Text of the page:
Rosemarie Freeney Harding with her daughter, Rachel Harding.

(Courtesy Rachel Harding)

This story first aired on 9/1/2015.

Whether meeting the Dalai Lama or convincing a plantation owner in early 1960s Mississippi to talk about race, late Denver teacher and social worker Rosemarie Freeney Harding possessed the power of persuasion. She recounts those stories and many more from her life on the front lines of the civil rights movement in her memoir, "Remnants," which has been released posthumously. 

Her daughter, Rachel Harding, a CU Denver assistant professor of indigenous spiritual traditions, has worked since her mother's death in 2004 to gather Rosemarie Harding's "long, sweet flashes of brilliance" in the book.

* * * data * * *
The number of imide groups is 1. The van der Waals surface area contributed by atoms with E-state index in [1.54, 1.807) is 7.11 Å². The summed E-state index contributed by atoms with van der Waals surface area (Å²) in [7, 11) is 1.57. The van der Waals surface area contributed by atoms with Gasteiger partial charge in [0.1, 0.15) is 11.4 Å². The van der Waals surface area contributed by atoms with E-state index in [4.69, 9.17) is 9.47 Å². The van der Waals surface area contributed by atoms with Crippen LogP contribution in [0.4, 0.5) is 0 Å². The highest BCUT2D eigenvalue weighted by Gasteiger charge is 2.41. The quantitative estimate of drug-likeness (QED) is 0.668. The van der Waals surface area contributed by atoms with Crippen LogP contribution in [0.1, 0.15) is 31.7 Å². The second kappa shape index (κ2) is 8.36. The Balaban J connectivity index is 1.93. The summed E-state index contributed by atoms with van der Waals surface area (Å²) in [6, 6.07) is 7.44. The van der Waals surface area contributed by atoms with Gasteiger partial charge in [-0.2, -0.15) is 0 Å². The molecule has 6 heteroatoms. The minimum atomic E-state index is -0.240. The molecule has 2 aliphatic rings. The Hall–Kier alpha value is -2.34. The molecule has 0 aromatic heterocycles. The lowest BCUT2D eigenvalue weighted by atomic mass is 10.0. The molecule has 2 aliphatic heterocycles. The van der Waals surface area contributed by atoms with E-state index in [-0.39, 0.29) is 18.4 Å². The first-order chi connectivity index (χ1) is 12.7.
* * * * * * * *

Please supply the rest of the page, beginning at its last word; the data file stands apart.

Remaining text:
Rachel Harding sums up her mother's philosophy in the forward: "There is no scarcity. There is no shortage. No lack of love, of compassion, of joy in the world. There is enough. There is more than enough. Only fear and greed make us think otherwise."

Rosemarie Freeney Harding was married to noted civil rights scholar Vincent Harding, who wrote speeches for Martin Luther King, Jr., and taught for many years at Denver's Iliff School of Theology. He died last year. 

Rosemarie Freeney Harding was a Mennonite who pursued peacee and explored Buddhist and indigenous values later in life.

"Mama trained her mind toward the good," Rachel Harding writes. "Maybe she was born that way... she could find a blessedness in anything."

Rachel Harding spoke with Colorado Matters host Ryan Warner.

Click here to read an excerpt from "Remnants: A Memoir of Spirit, Activism, and Mothering."